Hostess Brands Inc., agreed in court on Nov. 19 to enter private mediation with lenders as a means of avoiding liquidation.

The maker of Twinkies snack cakes and Ho Hos, which filed for Chapter 11 bankruptcy in January, wants to sell its assets as part of a wind down plan, after employee strikes that started on Nov. 9 caused the company to lose between $7.5 million and $9.5 million, according to court documents.

Hostess filed the motion to wind down on Nov. 16, but at the court hearing, U.S Bankruptcy Judge Robert Drain of the Southern District of New York said there are “serious questions as to the logic behind the decision to strike.” He advised against the company's costly liquidation, and urged Hostess to meet with the leaders of the Bakery, Confectionery, Tobacco Workers and Grain Millers International Union (BCTGM) in order to resolve issues.


Otherwise, the company’s wind down may cost Hostess 18,000 jobs.

FTI Consulting Inc. has determined Hostess’ property likely has a liquidation value of $200 million, its machinery and equipment has a liquidation value of around $12 million and that the intellectual property would be worth at least $100 million.

The company has proposed to pay for the process, which it estimates will cost $8.1 million for the first 13 weeks, with proceeds from its debtor-in-possession loan, which was approved by the court on Feb. 3.

Non senior management employees that stay on board during the wind down would receive a one-time “retention payment” of 25 percent of the amount of their compensation, from Nov. 16 through their duties under the wind down plan are complete, if the motion is approved by the bankruptcy court. This plan would cost Hostess $4.36 million.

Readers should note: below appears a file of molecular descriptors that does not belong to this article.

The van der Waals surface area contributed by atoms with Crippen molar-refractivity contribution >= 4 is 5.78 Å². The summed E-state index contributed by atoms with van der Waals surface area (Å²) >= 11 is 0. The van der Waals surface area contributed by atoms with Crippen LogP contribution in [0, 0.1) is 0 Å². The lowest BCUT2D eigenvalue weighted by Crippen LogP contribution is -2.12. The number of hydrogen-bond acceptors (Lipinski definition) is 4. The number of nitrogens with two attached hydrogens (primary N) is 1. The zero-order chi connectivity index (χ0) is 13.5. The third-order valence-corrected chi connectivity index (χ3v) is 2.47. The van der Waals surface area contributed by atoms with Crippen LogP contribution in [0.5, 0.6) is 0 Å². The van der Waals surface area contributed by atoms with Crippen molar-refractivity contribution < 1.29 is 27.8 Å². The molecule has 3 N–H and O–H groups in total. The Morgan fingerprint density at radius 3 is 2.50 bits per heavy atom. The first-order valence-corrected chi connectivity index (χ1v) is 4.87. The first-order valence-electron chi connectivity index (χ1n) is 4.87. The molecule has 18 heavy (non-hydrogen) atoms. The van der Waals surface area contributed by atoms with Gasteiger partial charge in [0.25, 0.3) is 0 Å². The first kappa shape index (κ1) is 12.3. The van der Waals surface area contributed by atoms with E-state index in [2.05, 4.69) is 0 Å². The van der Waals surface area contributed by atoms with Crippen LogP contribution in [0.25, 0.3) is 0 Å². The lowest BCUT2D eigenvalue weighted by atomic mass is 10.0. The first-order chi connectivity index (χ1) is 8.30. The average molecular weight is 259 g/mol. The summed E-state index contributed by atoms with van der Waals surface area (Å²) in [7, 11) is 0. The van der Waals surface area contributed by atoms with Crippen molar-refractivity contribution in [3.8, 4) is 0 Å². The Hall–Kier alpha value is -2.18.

Senior management employees would be provided with a similar retention payment of between 25 percent and 75 percent of their annual base compensation, which could cost Hostess up to $1.75 million.

The baker filed for bankruptcy protection on Jan. 11 in the U.S. Bankruptcy Court for the Southern District of New York in Manhattan. When the company sought bankruptcy protection, it operated 36 bakeries, 565 distribution centers, 5,500 delivery routes and 570 bakery outlet stores in the U.S.

In court papers, Hostess said that the most expensive part of its operating costs is its obligations under collective bargaining agreements that cover about 15,000 employees.

“Hostess simply cannot emerge as a viable competitor unless they are relieved of significant financial commitments and arcane work rules imposed by their collective bargaining agreements (CBAs),” the company says in court papers.

The debtor filed a motion on Jan. 25 to reject the CBAs and modify benefit obligations. The Bakery, Confectionery, Tobacco and Grain Workers International Union (BCT) ultimately refused to negotiate with the debtors. The International Brotherhood of Teamsters and Hostess attempted negotiations, which initially failed.

The court granted the motion to reject with regard to the BCT workers, but denied it in regard to the teamsters, court documents show.  During continued discussions, the teamsters indicated that their participation in a reorganization plan was conditioned upon Hostess sticking with their multi-employer pension plans, an agreement under their CBA, which caused Hostess’ potential outside investor to walk away, the debtor said in court papers.

Eventually, Hostess was able to modify CBAs with each of its unions. It started implementing those changes in October. Beginning on Nov. 7 it received strike notices from the BCT union, and then other unions. Thousands of workers formed picket lines outside of Hostess’ bakeries, according to court documents.

The company has been looking for a buyer, but hasn’t found one, it said in court papers.

Hostess, founded in 1930, was one of the largest wholesale bakers and bread distributors in the U.S. In addition to Twinkies, the company’s brands also include Wonder Bread, Butternut, Ding Dongs, Dolly Madison, Drake’s, Home Price, Merita and Nature’s Pride.

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